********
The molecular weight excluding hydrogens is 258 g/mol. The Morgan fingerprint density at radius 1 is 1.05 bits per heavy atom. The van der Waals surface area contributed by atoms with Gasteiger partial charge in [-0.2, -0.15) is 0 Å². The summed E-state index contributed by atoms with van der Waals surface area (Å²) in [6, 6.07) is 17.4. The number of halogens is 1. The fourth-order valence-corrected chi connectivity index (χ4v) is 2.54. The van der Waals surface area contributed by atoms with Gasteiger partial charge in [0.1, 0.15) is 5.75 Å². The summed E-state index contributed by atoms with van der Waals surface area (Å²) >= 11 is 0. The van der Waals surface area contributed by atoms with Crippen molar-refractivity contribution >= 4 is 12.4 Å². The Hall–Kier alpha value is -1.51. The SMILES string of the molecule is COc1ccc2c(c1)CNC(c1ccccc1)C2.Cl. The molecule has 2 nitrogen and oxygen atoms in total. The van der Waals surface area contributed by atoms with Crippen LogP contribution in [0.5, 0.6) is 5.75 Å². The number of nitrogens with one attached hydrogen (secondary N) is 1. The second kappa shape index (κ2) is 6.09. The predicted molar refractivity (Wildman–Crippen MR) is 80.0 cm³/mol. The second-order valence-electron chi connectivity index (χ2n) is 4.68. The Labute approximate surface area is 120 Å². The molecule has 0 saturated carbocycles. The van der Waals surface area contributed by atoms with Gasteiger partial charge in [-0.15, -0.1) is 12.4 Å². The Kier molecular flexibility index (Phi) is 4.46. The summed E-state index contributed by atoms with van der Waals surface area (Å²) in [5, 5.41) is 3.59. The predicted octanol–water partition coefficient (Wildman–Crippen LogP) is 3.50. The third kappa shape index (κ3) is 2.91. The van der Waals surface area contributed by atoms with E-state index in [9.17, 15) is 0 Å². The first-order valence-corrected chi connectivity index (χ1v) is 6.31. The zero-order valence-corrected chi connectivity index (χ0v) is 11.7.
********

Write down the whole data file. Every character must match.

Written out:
The molecular weight excluding hydrogens is 258 g/mol. The Morgan fingerprint density at radius 1 is 1.05 bits per heavy atom. The van der Waals surface area contributed by atoms with Gasteiger partial charge in [-0.2, -0.15) is 0 Å². The summed E-state index contributed by atoms with van der Waals surface area (Å²) in [6, 6.07) is 17.4. The number of halogens is 1. The fourth-order valence-corrected chi connectivity index (χ4v) is 2.54. The van der Waals surface area contributed by atoms with Gasteiger partial charge in [0.1, 0.15) is 5.75 Å². The summed E-state index contributed by atoms with van der Waals surface area (Å²) >= 11 is 0. The van der Waals surface area contributed by atoms with Crippen molar-refractivity contribution >= 4 is 12.4 Å². The Hall–Kier alpha value is -1.51. The SMILES string of the molecule is COc1ccc2c(c1)CNC(c1ccccc1)C2.Cl. The molecule has 2 nitrogen and oxygen atoms in total. The van der Waals surface area contributed by atoms with Crippen LogP contribution in [0.5, 0.6) is 5.75 Å². The number of nitrogens with one attached hydrogen (secondary N) is 1. The second kappa shape index (κ2) is 6.09. The predicted molar refractivity (Wildman–Crippen MR) is 80.0 cm³/mol. The second-order valence-electron chi connectivity index (χ2n) is 4.68. The Labute approximate surface area is 120 Å². The molecule has 0 saturated carbocycles. The van der Waals surface area contributed by atoms with Gasteiger partial charge in [-0.15, -0.1) is 12.4 Å². The Kier molecular flexibility index (Phi) is 4.46. The summed E-state index contributed by atoms with van der Waals surface area (Å²) in [5, 5.41) is 3.59. The predicted octanol–water partition coefficient (Wildman–Crippen LogP) is 3.50. The third kappa shape index (κ3) is 2.91. The van der Waals surface area contributed by atoms with E-state index in [9.17, 15) is 0 Å². The first-order valence-corrected chi connectivity index (χ1v) is 6.31. The zero-order valence-corrected chi connectivity index (χ0v) is 11.7.